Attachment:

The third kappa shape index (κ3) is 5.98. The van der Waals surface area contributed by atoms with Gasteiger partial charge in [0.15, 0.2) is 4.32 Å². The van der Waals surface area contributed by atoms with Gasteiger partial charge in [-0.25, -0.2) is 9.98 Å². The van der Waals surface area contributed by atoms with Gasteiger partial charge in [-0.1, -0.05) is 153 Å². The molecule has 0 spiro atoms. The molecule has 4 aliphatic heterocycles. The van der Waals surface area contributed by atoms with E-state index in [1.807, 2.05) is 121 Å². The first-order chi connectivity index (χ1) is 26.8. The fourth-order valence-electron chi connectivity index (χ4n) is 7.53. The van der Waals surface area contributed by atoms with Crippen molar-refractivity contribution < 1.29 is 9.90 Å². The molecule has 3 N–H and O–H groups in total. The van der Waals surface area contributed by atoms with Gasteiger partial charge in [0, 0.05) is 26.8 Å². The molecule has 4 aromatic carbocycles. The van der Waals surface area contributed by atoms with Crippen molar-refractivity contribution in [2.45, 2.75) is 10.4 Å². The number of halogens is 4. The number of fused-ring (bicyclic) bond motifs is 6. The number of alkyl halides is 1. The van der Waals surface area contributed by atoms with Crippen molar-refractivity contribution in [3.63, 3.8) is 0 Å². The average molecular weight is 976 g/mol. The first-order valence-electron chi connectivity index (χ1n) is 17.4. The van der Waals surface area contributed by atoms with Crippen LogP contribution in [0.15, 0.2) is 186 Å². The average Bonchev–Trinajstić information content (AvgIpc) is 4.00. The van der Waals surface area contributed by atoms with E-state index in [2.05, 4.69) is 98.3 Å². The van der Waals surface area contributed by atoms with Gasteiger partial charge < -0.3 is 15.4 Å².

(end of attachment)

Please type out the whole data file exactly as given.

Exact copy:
The third kappa shape index (κ3) is 5.98. The van der Waals surface area contributed by atoms with Gasteiger partial charge in [0.15, 0.2) is 4.32 Å². The van der Waals surface area contributed by atoms with Gasteiger partial charge in [-0.25, -0.2) is 9.98 Å². The van der Waals surface area contributed by atoms with Gasteiger partial charge in [-0.1, -0.05) is 153 Å². The molecule has 0 spiro atoms. The molecule has 4 aliphatic heterocycles. The van der Waals surface area contributed by atoms with E-state index in [1.807, 2.05) is 121 Å². The first-order chi connectivity index (χ1) is 26.8. The fourth-order valence-electron chi connectivity index (χ4n) is 7.53. The van der Waals surface area contributed by atoms with Crippen molar-refractivity contribution < 1.29 is 9.90 Å². The molecule has 3 N–H and O–H groups in total. The van der Waals surface area contributed by atoms with Gasteiger partial charge in [0, 0.05) is 26.8 Å². The molecule has 4 aromatic carbocycles. The van der Waals surface area contributed by atoms with Crippen molar-refractivity contribution in [2.45, 2.75) is 10.4 Å². The number of halogens is 4. The number of fused-ring (bicyclic) bond motifs is 6. The number of alkyl halides is 1. The van der Waals surface area contributed by atoms with Crippen molar-refractivity contribution in [3.63, 3.8) is 0 Å². The average molecular weight is 976 g/mol. The first-order valence-electron chi connectivity index (χ1n) is 17.4. The van der Waals surface area contributed by atoms with Crippen LogP contribution in [0.15, 0.2) is 186 Å². The average Bonchev–Trinajstić information content (AvgIpc) is 4.00. The van der Waals surface area contributed by atoms with E-state index in [2.05, 4.69) is 98.3 Å². The van der Waals surface area contributed by atoms with Gasteiger partial charge < -0.3 is 15.4 Å².